A communication interface 158 may be coupled to bus 142 for communicating information and command selections to processor 144. Interface 158 is a conventional serial interface such as an RS-232 or RS-422 interface. An external terminal 152 or other computer system connects to the computer system 140 and provides commands to it using the interface 158. Firmware or software running in the computer system 140 provides a terminal interface or character-based command interface so that external commands can be given to the computer system.

A switching system 156 is coupled to bus 142 and has an input interface and a respective output interface (commonly designated 159) to external network elements. The external network elements may include a plurality of additional routers 160 or a local network coupled to one or more hosts or routers, or a global network such as the Internet having one or more servers. The switching system 156 switches information traffic arriving on the input interface to output interface 159 according to pre-determined protocols and conventions that are well known. For example, switching system 156, in cooperation with processor 144, can determine a destination of a packet of data arriving on the input interface and send it to the correct destination using the output interface. The destinations may include a host, server, other end stations, or other routing and switching devices in a local network or Internet.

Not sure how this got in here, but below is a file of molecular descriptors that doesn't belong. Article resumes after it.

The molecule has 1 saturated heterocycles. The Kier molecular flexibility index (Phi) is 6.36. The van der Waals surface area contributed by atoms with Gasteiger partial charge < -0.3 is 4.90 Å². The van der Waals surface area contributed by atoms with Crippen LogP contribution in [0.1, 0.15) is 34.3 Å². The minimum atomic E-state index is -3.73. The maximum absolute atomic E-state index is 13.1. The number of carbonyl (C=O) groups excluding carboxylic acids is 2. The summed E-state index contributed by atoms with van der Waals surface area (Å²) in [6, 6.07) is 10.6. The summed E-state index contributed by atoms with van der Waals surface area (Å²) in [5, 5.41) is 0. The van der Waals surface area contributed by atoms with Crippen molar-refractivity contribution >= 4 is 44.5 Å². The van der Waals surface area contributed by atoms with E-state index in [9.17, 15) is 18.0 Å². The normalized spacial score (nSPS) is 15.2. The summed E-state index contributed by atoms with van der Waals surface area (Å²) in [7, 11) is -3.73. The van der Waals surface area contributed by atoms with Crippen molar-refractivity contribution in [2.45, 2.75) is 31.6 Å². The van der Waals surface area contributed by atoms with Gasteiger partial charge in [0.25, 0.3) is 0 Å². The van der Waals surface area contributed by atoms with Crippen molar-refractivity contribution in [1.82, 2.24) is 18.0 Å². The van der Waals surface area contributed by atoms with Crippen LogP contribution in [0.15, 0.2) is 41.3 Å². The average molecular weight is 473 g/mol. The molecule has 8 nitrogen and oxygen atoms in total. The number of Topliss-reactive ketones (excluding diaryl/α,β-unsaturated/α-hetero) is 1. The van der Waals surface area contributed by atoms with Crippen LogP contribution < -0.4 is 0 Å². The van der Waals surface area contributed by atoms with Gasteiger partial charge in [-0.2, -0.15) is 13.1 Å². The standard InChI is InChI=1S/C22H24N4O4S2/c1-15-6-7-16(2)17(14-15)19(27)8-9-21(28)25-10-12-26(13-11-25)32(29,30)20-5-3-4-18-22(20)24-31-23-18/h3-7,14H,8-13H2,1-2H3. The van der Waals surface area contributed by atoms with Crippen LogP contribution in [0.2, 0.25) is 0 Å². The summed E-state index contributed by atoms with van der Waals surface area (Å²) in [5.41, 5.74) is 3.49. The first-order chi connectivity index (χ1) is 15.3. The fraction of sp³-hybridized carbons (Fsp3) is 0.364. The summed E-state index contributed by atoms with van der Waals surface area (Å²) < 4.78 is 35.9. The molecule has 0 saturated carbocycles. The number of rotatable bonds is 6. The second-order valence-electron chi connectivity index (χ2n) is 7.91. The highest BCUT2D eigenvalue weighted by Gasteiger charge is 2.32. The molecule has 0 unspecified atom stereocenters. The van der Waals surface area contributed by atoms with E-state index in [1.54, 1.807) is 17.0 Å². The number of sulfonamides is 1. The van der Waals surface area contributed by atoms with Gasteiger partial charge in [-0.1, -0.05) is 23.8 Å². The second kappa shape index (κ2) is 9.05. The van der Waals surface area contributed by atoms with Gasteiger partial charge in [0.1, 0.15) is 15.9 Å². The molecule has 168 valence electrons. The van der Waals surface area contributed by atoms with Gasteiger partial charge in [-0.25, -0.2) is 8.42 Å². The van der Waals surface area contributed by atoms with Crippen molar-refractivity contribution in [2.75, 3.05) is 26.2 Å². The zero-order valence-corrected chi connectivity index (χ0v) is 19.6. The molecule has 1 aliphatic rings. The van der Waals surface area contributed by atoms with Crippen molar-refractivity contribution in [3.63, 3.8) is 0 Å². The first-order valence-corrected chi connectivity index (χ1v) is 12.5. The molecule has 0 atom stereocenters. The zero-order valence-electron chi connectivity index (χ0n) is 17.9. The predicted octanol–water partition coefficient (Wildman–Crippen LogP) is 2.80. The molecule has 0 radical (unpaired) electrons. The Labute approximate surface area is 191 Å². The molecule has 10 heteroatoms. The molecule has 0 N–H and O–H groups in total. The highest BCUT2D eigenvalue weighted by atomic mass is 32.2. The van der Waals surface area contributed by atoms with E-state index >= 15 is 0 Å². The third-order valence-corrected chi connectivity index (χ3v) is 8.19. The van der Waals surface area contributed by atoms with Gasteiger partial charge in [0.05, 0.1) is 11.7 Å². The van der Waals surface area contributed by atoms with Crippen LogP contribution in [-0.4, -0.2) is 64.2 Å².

The computer system 140 implements as an updating or repairing node the above described method of forwarding data. The implementation is provided by computer system 140 in response to processor 144 executing one or more sequences of one or more instructions contained in main memory 146. Such instructions may be read into main memory 146 from another computer-readable medium, such as storage device 150. Execution of the sequences of instructions contained in main memory 146 causes processor 144 to perform the process steps described herein. One or more processors in a multi-processing arrangement may also be employed to execute the sequences of instructions contained in main memory 146. In alternative embodiments, hard-wired circuitry may be used in place of or in combination with software instructions to implement the method. Thus, embodiments are not limited to any specific combination of hardware circuitry and software.